I saw one of your videos mentions that there have been people before who though that women shouldn't play drums?
There is still some attitude that's limited in its thinking about women, and that's one of the myths or something we hope to overcome. There's this whole wave of women drummers, like Les Amazons in Guinea who have killer Djembe players. And there's a Senegalese group full of Sabhar drummers. And we hope to be part of that to show that you can do anything you want. Even drums, if that's what moves you. And I hope people are encouraged to come on out and see it for themselves and see how wonderful it is.
How does the bass of the drums thumping affect people?
What was the first sound we all heard when we came into this world? The heart beat of our mothers. I think it takes us back to a wonderful place. There is sound with healing energy. Vibrations can heal the body. It's wonderful.
How do people join your group?
We have formal auditions throughout the year. We encourage people who have a background in drumming and dancing. We started out with just 3 drummers. Many have come and gone throughout our ten years, but we're always looking to increase our circle of sisters. We lovve connecting with other women artists. You can contact us through our website at VenusRising.net, and we also have a facebook and a youtube channel. And our office number is 954-753-9491.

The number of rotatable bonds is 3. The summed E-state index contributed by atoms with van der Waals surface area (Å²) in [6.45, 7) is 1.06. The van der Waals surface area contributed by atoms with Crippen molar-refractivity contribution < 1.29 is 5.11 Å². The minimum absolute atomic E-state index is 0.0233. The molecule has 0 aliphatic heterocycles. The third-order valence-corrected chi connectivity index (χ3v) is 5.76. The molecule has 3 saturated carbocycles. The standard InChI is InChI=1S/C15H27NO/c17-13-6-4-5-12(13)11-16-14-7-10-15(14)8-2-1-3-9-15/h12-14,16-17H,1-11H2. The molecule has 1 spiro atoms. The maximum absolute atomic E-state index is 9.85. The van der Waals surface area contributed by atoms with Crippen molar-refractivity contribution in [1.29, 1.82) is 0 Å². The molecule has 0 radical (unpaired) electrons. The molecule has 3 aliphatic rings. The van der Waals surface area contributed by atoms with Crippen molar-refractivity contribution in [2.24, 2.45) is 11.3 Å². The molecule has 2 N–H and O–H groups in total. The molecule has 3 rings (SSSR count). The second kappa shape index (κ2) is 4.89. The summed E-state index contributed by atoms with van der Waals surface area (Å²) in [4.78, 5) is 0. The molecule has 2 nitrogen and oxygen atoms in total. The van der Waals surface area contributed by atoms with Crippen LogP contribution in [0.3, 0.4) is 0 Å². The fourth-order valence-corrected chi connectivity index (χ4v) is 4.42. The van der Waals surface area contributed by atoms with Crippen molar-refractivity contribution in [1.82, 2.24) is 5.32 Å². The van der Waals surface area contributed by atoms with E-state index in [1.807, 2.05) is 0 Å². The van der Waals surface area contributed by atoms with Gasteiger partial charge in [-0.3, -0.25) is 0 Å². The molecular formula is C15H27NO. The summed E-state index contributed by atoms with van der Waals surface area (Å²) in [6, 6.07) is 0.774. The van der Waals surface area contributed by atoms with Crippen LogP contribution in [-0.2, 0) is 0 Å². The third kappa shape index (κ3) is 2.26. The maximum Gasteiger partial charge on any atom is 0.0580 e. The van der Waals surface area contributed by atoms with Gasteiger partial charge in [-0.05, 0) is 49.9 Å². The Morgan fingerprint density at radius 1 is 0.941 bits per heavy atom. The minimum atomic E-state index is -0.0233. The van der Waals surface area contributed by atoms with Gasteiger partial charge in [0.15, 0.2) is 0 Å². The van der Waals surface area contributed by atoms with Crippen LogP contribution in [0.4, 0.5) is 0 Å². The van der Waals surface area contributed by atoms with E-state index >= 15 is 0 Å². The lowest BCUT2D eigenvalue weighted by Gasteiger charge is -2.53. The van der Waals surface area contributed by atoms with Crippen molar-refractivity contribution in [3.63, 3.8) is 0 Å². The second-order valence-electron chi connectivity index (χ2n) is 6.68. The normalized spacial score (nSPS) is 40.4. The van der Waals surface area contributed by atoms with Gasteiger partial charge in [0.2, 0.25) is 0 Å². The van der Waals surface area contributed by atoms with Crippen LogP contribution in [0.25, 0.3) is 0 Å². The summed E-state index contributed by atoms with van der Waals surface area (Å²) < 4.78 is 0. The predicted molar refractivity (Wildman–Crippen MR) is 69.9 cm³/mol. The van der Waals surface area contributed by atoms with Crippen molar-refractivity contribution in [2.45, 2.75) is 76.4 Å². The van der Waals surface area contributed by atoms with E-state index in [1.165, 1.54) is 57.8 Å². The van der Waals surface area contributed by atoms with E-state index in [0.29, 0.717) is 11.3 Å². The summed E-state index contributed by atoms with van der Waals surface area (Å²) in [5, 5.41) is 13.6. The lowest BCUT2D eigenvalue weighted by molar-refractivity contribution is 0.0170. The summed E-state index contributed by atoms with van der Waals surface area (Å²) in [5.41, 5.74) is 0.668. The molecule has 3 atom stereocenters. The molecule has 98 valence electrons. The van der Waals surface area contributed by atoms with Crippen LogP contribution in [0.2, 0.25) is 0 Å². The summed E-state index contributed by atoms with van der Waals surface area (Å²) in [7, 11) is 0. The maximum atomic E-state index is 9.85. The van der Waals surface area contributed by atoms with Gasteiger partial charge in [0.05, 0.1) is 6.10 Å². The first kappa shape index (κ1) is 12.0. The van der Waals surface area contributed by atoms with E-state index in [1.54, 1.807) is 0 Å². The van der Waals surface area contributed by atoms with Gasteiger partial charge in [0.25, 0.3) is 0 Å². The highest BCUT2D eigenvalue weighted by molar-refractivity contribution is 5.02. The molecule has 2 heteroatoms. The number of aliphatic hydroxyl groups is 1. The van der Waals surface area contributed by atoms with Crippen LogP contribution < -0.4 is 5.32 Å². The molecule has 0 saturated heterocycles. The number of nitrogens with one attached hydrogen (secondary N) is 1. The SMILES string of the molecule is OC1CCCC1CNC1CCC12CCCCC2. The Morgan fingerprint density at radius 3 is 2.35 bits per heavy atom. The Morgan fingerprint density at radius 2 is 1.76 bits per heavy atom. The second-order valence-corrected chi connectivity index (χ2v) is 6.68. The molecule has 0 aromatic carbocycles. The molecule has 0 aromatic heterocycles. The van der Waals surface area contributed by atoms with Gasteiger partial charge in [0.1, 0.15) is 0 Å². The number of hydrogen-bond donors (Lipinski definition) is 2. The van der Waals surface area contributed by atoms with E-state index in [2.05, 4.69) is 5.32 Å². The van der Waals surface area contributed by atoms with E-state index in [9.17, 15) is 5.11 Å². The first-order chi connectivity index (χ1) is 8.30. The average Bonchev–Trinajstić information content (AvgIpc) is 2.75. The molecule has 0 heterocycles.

Do you teach drums?
Yes, I teach classes every Saturday in Hollywood at the Goddess Store from 7:30-8:30a.m. Everyone's welcome. All levels.
What kind of drums are in the show?
Djembe, jun jun, shordows, shakers, claves, googobells, zills, finger cymbals
What are your goals for the future?
Expanding this idea. My dream is one day to have a little bit of everything: Japanese Taiko drumming, Indian traditional drums...so many traditions to explore. We have one new member from Colombia and that was a big push this year to perform the Cumbia to honor her.
How does that rhythm relate to everything else?
In the interplay of differences between traditions like those in Peru and Argentina, where you really hear the differences, but find the points of commonality. Cumbia is very similar or evocative of Cumuna in Jamaica. They have different feelings, but you can see similar patterns. And that's the kind of thing that gets me really excited.
When and where is the festival?
It's October 25th at the Wertheim Concert Hall. The acoustics are really wonderful there. It's the 3rd Annual Miami Music Festival From Around The World. It's our second year to be invited. Last year we had a standing ovation. It's a wonderful opportunity to see a variety of groups from Miami representing all different musical styles. It's great because it mirrors one of the things we're chasing, which is diversity of music. I just feel so blessed to be part of this ensemble with so many creative and talented women. Shout out to each and every one of them! And click here for a direct link to buy a ticket.